than every three years. See section 2002.
Upon request the Administrator will  dis-
patch Panels comprised of Federal, State,
and local employees or contractors to pro-
vide States  and local governments with
technical assistance. See section 2003. The
Administrator will also  make available
grants equal to 5 percent of the purchase
price of tire shredders to private purchasers
and public bodies (owing  to the peculiar
problems of tire disposal  by burial or in
landfill).  See section 2004. The  Adminis-
trator is to transmit by January 1, each year,
a comprehensive and detailed report on all
activities of the Office during the preceding
fiscal year. See section 2005. For the Office's
activities for the 1977 fiscal year, $35 million

 is authorized, with $38 million for next fiscal
 year, and $42 million for the 1979 fiscal year.
 See section 2006.
       One of the primary aspects of the Act
 is its new controls over hazardous wastes.
 The law directs the EPA, with  eighteen
 months of enactment, to identify which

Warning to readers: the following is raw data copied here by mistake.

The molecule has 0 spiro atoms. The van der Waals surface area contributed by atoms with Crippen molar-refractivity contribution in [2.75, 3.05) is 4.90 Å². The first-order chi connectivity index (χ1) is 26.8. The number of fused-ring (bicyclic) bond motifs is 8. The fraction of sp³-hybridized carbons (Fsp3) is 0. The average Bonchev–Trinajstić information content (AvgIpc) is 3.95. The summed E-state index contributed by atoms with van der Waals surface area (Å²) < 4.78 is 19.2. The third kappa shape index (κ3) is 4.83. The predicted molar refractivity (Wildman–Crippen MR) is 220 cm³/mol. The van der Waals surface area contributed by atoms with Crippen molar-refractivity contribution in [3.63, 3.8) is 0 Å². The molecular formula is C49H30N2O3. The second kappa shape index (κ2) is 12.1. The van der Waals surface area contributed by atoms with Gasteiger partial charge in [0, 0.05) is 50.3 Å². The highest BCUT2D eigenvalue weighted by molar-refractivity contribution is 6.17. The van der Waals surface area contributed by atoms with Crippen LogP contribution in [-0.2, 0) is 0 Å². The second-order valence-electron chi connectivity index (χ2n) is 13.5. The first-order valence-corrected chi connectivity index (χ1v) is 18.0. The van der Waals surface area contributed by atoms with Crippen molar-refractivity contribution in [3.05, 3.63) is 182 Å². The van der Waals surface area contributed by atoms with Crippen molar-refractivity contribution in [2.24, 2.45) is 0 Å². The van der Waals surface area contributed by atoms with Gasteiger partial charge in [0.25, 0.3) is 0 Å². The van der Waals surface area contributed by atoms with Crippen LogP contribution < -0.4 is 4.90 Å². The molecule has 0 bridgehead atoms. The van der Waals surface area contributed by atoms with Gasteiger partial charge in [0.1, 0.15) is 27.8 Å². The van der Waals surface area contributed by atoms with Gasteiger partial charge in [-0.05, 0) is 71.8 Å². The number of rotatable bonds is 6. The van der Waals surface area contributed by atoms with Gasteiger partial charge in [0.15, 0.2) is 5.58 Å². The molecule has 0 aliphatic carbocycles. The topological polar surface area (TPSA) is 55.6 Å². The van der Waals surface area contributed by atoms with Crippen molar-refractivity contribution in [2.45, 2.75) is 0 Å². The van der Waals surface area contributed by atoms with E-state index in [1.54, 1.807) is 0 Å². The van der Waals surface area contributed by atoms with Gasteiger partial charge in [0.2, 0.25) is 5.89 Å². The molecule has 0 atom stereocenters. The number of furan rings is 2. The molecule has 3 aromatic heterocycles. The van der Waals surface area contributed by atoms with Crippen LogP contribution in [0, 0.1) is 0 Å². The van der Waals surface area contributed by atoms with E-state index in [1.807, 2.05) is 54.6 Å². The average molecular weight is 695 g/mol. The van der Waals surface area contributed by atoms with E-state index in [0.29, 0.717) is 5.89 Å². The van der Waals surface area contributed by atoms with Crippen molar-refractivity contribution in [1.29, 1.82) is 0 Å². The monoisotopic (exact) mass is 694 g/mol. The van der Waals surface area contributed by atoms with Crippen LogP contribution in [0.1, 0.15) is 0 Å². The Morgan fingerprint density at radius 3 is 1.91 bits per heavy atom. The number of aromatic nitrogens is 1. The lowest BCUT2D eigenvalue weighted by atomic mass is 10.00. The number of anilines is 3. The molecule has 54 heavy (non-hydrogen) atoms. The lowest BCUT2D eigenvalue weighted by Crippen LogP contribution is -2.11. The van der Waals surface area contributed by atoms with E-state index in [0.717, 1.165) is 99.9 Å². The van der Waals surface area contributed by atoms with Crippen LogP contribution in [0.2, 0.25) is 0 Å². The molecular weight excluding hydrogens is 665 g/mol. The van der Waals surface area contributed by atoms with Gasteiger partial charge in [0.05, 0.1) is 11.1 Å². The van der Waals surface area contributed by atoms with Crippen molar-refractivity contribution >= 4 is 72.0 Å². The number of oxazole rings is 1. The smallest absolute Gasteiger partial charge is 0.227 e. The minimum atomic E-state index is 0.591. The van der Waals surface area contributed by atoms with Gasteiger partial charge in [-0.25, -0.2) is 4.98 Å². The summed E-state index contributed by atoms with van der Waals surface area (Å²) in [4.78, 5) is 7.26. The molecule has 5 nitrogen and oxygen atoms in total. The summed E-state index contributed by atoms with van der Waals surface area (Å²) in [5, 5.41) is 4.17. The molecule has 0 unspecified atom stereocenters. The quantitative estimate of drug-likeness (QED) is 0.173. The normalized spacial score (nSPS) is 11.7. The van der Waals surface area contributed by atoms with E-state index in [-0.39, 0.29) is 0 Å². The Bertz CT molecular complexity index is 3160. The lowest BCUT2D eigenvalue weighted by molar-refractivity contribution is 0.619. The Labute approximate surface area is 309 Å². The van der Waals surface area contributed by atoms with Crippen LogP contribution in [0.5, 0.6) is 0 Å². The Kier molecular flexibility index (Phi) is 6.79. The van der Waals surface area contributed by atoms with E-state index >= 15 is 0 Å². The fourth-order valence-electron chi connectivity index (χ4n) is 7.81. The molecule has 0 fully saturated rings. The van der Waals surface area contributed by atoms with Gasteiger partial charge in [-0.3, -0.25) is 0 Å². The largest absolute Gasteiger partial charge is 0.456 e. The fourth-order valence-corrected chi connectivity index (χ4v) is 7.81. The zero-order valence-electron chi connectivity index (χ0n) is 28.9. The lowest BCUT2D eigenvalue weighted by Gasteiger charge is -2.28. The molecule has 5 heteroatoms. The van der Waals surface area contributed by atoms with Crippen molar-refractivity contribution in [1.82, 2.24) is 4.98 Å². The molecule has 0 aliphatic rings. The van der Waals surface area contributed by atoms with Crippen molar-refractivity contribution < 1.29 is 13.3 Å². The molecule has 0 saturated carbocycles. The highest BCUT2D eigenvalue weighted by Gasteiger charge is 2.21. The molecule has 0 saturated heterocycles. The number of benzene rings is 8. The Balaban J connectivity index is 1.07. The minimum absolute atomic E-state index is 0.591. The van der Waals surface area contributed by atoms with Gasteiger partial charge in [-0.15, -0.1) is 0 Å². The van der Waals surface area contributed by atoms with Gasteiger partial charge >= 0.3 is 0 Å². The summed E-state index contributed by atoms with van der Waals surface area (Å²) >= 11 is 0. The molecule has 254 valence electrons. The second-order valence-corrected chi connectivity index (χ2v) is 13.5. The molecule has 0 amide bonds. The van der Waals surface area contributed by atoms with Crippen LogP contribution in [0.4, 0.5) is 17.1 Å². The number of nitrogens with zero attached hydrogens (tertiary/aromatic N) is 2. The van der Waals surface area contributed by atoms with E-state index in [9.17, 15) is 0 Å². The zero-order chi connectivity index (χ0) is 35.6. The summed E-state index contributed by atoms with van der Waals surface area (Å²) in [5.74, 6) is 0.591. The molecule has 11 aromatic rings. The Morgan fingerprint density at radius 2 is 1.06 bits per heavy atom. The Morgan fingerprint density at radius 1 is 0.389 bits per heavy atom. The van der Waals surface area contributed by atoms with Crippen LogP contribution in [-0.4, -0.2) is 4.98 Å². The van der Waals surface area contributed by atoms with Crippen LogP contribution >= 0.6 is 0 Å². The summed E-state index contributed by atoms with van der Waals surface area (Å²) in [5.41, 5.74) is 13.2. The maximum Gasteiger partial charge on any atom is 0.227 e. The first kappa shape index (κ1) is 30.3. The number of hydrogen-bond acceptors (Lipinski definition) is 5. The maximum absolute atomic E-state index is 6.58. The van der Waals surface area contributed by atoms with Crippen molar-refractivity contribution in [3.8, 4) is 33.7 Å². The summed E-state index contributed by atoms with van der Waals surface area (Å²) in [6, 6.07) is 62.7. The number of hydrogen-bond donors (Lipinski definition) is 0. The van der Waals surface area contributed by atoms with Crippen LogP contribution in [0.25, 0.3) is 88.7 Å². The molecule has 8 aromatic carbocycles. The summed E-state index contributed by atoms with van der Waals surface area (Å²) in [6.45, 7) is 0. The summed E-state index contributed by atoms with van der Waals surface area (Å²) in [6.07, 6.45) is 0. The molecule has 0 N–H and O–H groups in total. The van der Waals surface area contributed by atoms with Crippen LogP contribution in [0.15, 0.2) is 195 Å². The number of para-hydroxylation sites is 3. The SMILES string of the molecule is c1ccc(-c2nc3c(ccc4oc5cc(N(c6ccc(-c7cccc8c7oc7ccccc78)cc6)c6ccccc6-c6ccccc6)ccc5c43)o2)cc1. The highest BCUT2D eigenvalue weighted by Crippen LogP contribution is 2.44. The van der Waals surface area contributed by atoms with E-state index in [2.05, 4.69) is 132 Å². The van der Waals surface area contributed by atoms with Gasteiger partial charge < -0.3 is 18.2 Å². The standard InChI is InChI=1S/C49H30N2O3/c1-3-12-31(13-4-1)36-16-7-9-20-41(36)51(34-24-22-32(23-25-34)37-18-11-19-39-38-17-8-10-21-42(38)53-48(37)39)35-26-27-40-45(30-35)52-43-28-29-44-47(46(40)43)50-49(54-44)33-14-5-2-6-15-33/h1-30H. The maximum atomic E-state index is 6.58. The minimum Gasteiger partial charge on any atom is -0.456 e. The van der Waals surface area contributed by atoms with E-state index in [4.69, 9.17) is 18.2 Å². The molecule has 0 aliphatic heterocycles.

wastes, are hazardous  and in what quan-
 tities, qualities, concentrations, and forms
 of disposal they become a threat to health
 or the environment. The Governor of any
 State may  also petition to have any sub-
 stance so listed  and the  Administrator is
 then given 90 days in which to act on this
 petition. See section 3001. Additionally EPA
 will  be required to issue standards for
 generators and transporters of hazardous
 wastes, respecting  record-keeping,  prac-
tices, labeling, appropriate containers, use
 of a manifest system, and reporting of
 quantities and disposition. Substances listed
 by both the Administrator and the Secretary
of Transportation must be consistent  with
the requirements of the Hazardous Mate-
 rials Transportation Act. See sections 3002
and 3003.
      Most importantly, persons owning or
operating facilities for the treatment and